[INFO ] - observation: poisson
[INFO ] - background: None
[INFO ] Auto-probed noise models:
[INFO ] - observation: poisson
[INFO ] - background: None
```

```
findfont: Font family ['sans-serif'] not found. Falling back to DejaVu Sans.
findfont: Generic family 'sans-serif' not found because none of the following families were found: Helvetica
```

##### Gaussian spectrum with no background¶

```
[8]:
```

```
spectrum_generator = SpectrumLike.from_function(
"fake",
source_function=source_function,
source_errors=0.5 * source_function(low_edge),
energy_min=low_edge,
energy_max=high_edge,
)
fig = spectrum_generator.view_count_spectrum()
```

```
[INFO ] Auto-probed noise models:
[INFO ] - observation: gaussian
[INFO ] - background: None
[INFO ] Auto-probed noise models:
[INFO ] - observation: gaussian
[INFO ] - background: None
```

##### Poisson spectrum with Poisson Background¶

```
[9]:
```

```
# power law background function
background_function = Powerlaw(K=0.7, index=-1.5, piv=10.0)
spectrum_generator = SpectrumLike.from_function(
"fake",
source_function=source_function,
background_function=background_function,
energy_min=low_edge,
energy_max=high_edge,
)
fig = spectrum_generator.view_count_spectrum()
```

```
[INFO ] Auto-probed noise models:
[INFO ] - observation: poisson
[INFO ] - background: None
[INFO ] Auto-probed noise models:
[INFO ] - observation: poisson
[INFO ] - background: None
[INFO ] Auto-probed noise models:
[INFO ] - observation: poisson
[INFO ] - background: poisson
[INFO ] Auto-probed noise models:
[INFO ] - observation: poisson
[INFO ] - background: poisson
```

##### Poisson spectrum with Gaussian background¶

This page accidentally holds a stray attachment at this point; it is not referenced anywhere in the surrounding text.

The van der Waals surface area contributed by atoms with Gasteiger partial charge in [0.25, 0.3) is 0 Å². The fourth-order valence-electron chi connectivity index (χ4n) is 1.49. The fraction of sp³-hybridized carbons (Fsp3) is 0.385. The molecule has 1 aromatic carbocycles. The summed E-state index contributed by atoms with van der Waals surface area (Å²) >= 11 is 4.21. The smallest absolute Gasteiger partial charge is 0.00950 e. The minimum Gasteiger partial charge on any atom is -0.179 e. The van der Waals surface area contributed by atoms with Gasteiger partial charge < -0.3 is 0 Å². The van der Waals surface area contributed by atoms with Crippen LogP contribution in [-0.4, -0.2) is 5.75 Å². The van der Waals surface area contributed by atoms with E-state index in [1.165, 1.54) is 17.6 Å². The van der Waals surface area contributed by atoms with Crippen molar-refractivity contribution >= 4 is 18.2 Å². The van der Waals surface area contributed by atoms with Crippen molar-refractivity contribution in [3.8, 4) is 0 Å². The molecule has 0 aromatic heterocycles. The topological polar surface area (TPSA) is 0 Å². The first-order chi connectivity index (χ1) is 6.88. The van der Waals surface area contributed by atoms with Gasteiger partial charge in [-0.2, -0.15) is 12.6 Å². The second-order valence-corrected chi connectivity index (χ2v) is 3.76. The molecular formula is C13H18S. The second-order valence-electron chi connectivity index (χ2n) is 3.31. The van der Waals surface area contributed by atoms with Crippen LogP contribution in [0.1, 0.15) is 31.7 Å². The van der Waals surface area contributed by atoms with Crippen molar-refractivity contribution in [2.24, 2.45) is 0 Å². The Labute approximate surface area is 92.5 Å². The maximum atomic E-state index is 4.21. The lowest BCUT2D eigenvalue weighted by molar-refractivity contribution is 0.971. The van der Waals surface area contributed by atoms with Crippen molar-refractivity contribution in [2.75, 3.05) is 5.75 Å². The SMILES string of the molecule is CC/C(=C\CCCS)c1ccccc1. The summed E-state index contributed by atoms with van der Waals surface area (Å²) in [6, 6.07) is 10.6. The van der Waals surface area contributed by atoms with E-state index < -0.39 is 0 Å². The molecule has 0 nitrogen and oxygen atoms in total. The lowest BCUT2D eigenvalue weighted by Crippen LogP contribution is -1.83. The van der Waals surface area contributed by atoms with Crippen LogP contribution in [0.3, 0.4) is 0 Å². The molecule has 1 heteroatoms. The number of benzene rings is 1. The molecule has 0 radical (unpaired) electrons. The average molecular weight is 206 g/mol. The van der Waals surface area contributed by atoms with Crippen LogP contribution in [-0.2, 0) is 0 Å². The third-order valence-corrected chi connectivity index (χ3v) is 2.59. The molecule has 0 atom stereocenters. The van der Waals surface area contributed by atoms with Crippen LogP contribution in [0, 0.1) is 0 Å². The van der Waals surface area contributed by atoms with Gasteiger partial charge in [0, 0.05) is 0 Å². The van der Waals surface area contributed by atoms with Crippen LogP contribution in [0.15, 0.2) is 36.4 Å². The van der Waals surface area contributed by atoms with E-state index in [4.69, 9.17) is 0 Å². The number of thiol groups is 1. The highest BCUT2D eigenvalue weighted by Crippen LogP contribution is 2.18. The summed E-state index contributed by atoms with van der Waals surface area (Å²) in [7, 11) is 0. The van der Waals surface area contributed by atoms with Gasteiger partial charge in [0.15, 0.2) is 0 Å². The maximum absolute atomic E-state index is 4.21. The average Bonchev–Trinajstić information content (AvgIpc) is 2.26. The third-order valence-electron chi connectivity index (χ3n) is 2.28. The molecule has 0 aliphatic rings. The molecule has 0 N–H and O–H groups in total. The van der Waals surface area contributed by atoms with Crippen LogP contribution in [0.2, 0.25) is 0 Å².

```
[10]:
```

```
spectrum_generator = SpectrumLike.from_function(
"fake",
source_function=source_function,
background_function=background_function,
background_errors=0.1 * background_function(low_edge),
energy_min=low_edge,
energy_max=high_edge,
)
fig = spectrum_generator.view_count_spectrum()
```

```
[INFO ] Auto-probed noise models:
[INFO ] - observation: gaussian
[INFO ] - background: None
[INFO ] Auto-probed noise models:
[INFO ] - observation: gaussian
[INFO ] - background: None
[INFO ] Auto-probed noise models:
[INFO ] - observation: poisson
[INFO ] - background: gaussian
[INFO ] Auto-probed noise models:
[INFO ] - observation: poisson
[INFO ] - background: gaussian
```

#### DispersionSpectrumLike¶

DispersionSpectrumLike behaves in the same fashion as SpectrumLike except that a 3ML Instrument response must be set which means that the energy bins do not need to be specified as they are derived from the response

Let’s grab a response from an instrument.

```
[11]:
```

```
from threeML.io.package_data import get_path_of_data_file
from threeML.utils.OGIP.response import OGIPResponse
# we will use a demo response
response = OGIPResponse(get_path_of_data_file("datasets/ogip_powerlaw.rsp"))
```

```
[12]:
```

```
# rescale the functions for the response
source_function = Blackbody(K=1e-7, kT=500.0)
background_function = Powerlaw(K=1, index=-1.5, piv=1.0e3)
spectrum_generator = DispersionSpectrumLike.from_function(
"fake",
source_function=source_function,
background_function=background_function,
response=response,
)
```

```
[INFO ] Auto-probed noise models:
[INFO ] - observation: poisson
[INFO ] - background: None
[INFO ] Auto-probed noise models:
[INFO ] - observation: poisson